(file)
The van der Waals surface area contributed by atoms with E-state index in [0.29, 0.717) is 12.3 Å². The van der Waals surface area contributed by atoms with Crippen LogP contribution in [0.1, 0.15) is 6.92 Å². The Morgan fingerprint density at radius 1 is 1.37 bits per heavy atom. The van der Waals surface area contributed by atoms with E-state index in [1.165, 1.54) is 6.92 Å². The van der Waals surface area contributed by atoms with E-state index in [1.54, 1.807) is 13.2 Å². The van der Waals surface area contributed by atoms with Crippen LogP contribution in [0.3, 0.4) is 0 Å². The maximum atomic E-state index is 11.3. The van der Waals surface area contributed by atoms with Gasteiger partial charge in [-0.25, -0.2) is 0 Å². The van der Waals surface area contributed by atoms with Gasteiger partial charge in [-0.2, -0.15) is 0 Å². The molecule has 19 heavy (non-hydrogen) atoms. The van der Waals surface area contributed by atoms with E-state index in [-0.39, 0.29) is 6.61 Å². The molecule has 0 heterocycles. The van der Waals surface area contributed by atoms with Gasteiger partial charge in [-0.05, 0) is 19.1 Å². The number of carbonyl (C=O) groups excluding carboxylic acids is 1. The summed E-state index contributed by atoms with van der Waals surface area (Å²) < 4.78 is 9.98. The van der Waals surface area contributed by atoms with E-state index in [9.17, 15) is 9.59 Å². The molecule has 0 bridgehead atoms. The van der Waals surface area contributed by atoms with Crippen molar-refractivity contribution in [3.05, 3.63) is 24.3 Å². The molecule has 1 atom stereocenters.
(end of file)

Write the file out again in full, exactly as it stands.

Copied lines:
The van der Waals surface area contributed by atoms with E-state index in [0.29, 0.717) is 12.3 Å². The van der Waals surface area contributed by atoms with Crippen LogP contribution in [0.1, 0.15) is 6.92 Å². The Morgan fingerprint density at radius 1 is 1.37 bits per heavy atom. The van der Waals surface area contributed by atoms with E-state index in [1.165, 1.54) is 6.92 Å². The van der Waals surface area contributed by atoms with E-state index in [1.54, 1.807) is 13.2 Å². The van der Waals surface area contributed by atoms with Crippen LogP contribution in [0.3, 0.4) is 0 Å². The maximum atomic E-state index is 11.3. The van der Waals surface area contributed by atoms with Gasteiger partial charge in [-0.25, -0.2) is 0 Å². The van der Waals surface area contributed by atoms with Gasteiger partial charge in [-0.2, -0.15) is 0 Å². The molecule has 19 heavy (non-hydrogen) atoms. The van der Waals surface area contributed by atoms with E-state index in [-0.39, 0.29) is 6.61 Å². The molecule has 0 heterocycles. The van der Waals surface area contributed by atoms with Gasteiger partial charge in [-0.05, 0) is 19.1 Å². The number of carbonyl (C=O) groups excluding carboxylic acids is 1. The summed E-state index contributed by atoms with van der Waals surface area (Å²) < 4.78 is 9.98. The van der Waals surface area contributed by atoms with E-state index in [9.17, 15) is 9.59 Å². The molecule has 0 bridgehead atoms. The van der Waals surface area contributed by atoms with Crippen molar-refractivity contribution in [3.05, 3.63) is 24.3 Å². The molecule has 1 atom stereocenters.